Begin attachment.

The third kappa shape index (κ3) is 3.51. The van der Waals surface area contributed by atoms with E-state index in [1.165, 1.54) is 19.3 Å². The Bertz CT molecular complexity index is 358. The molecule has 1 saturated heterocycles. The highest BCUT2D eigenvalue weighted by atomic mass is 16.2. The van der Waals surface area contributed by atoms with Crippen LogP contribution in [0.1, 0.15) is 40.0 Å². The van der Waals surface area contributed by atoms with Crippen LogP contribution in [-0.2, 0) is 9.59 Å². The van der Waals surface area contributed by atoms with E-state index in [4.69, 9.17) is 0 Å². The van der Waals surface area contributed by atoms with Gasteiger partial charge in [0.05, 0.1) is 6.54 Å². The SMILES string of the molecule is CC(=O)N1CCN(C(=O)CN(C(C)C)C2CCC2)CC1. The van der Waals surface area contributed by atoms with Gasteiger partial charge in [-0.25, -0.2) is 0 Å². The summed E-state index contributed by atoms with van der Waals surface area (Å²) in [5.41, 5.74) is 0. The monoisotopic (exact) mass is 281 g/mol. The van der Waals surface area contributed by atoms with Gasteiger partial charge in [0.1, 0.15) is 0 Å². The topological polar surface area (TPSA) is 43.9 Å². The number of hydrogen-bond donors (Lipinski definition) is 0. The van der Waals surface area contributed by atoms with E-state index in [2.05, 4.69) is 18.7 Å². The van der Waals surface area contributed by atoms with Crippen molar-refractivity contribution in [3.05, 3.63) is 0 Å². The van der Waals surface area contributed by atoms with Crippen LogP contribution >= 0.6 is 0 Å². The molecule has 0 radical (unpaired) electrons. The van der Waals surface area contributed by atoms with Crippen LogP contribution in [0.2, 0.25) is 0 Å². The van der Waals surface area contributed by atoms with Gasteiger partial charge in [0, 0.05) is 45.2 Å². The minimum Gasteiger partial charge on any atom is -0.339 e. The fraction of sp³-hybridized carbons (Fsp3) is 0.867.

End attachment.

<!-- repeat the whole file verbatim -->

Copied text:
The third kappa shape index (κ3) is 3.51. The van der Waals surface area contributed by atoms with E-state index in [1.165, 1.54) is 19.3 Å². The Bertz CT molecular complexity index is 358. The molecule has 1 saturated heterocycles. The highest BCUT2D eigenvalue weighted by atomic mass is 16.2. The van der Waals surface area contributed by atoms with Crippen LogP contribution in [0.1, 0.15) is 40.0 Å². The van der Waals surface area contributed by atoms with Crippen LogP contribution in [-0.2, 0) is 9.59 Å². The van der Waals surface area contributed by atoms with E-state index in [4.69, 9.17) is 0 Å². The van der Waals surface area contributed by atoms with Gasteiger partial charge in [0.05, 0.1) is 6.54 Å². The SMILES string of the molecule is CC(=O)N1CCN(C(=O)CN(C(C)C)C2CCC2)CC1. The van der Waals surface area contributed by atoms with Gasteiger partial charge in [-0.25, -0.2) is 0 Å². The summed E-state index contributed by atoms with van der Waals surface area (Å²) in [5.41, 5.74) is 0. The monoisotopic (exact) mass is 281 g/mol. The van der Waals surface area contributed by atoms with Gasteiger partial charge in [0.1, 0.15) is 0 Å². The topological polar surface area (TPSA) is 43.9 Å². The number of hydrogen-bond donors (Lipinski definition) is 0. The van der Waals surface area contributed by atoms with E-state index in [2.05, 4.69) is 18.7 Å². The van der Waals surface area contributed by atoms with Crippen molar-refractivity contribution in [3.05, 3.63) is 0 Å². The van der Waals surface area contributed by atoms with Crippen LogP contribution >= 0.6 is 0 Å². The molecule has 0 radical (unpaired) electrons. The van der Waals surface area contributed by atoms with Crippen LogP contribution in [0.2, 0.25) is 0 Å². The van der Waals surface area contributed by atoms with Gasteiger partial charge in [0, 0.05) is 45.2 Å². The minimum Gasteiger partial charge on any atom is -0.339 e. The fraction of sp³-hybridized carbons (Fsp3) is 0.867.